Many students become involved in student politics because they’re interested in changing some aspect of the system. Whether it’s making their chosen organization more transparent, creating a fairer governance structure, or fighting to lower tuition, they are all engaged with the process of change.
Yet, one aspect of the student political system remains ever-present: harassment. Certainly some grief is to be expected — a public position is sure to garner public attention, some of which will be negative. In the life of a student politician, however, the line between the personal and the professional criticism becomes blurred.
Specifically, student politicians’ lives are often treated as public property. However, how someone chose to spend their holidays, or what kind of summer job they got, is rarely fair or relevant criticism.
The ability to hold our student leaders to account is one of the most important elements of our democratic system. However, this should not extend to the personal.. The relentless and ruthless criticisms of student leaders can — and often does — lead to anxiety and emotional breakdowns.
Often, those who suffer the most are women, people of colour, and openly LGBTQ+ students. Marginalized communities already face significant barriers to involvement, and it is no coincidence that these groups face often face the most criticism on campus.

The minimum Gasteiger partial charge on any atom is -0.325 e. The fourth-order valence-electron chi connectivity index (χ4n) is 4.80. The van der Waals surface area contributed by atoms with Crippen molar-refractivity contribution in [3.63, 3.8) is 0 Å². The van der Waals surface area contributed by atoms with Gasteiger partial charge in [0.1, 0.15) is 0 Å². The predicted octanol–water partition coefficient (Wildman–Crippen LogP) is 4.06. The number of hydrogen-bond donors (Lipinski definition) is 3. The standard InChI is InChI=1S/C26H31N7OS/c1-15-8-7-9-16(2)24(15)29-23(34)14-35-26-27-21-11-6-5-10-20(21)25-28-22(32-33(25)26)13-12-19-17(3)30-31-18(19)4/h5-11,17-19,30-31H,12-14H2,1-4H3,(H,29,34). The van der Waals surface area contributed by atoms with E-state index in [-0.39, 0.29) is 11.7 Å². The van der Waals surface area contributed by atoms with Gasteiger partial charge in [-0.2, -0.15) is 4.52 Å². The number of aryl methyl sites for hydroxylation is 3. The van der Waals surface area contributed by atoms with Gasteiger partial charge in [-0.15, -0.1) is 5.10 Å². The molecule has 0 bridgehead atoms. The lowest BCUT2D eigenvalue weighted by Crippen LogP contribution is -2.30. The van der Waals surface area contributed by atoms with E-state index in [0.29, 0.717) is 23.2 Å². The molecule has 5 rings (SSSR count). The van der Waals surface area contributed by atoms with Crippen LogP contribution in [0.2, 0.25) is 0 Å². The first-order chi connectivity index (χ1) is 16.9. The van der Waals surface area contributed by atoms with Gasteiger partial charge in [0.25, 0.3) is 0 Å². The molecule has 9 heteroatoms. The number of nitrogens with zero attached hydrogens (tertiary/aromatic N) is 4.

Many of these attacks are perpetuated online, which gives those responsible a false sense of bravado. Many of us have been guilty at one time or another of saying something on the Internet we likely wouldn’t have in person.
To this end, anonymous blogs, Twitter accounts, and Reddit throwaways, aggravate the problem. Such anonymity guarantees the freedom and privacy to be able to speak freely, which is vitally important, as not all students are comfortable giving feedback publicly.
Some people, however, use this anonymity as an opportunity to say slanderous or threatening things. Worse, some of the worst cases appear to be from student leaders themselves. The “subtweet”, or “subtweet statuses”, are subtle and veiled ways of targeting one’s political opponents. While there is no easy solution to maintaining online privacy and freedom while also preventing hostile public spaces, these aggressive posts are often from other student politicians who ought to know better.
Harassment acts as a barrier to involvement; student politicians often leave their offices mentally and emotionally exhausted, despite the experience being otherwise rewarding. Our student community suffers when we lose these voices. Even worse is that our behavior pushes students away from the important services and campaigns that our unions and student societies run. We are in and of ourselves a barrier to engagement and involvement.
Limited time mandates mean that the clock is always ticking. We must get past our past mud-slinging habits and instead we move towards building campus unity. If we all share one common thread of intent, it is a desire to leave the U of T community better than we found it.
We have eight months ahead. Are you going to stand by a system of harassment, or are you going to help change the rules?
Natalie Petra is a University College student studying Public Policy, Ethics, Society & Law, and Equity Studies. She currently serves as an executive on the Arts and Science Students’ Union.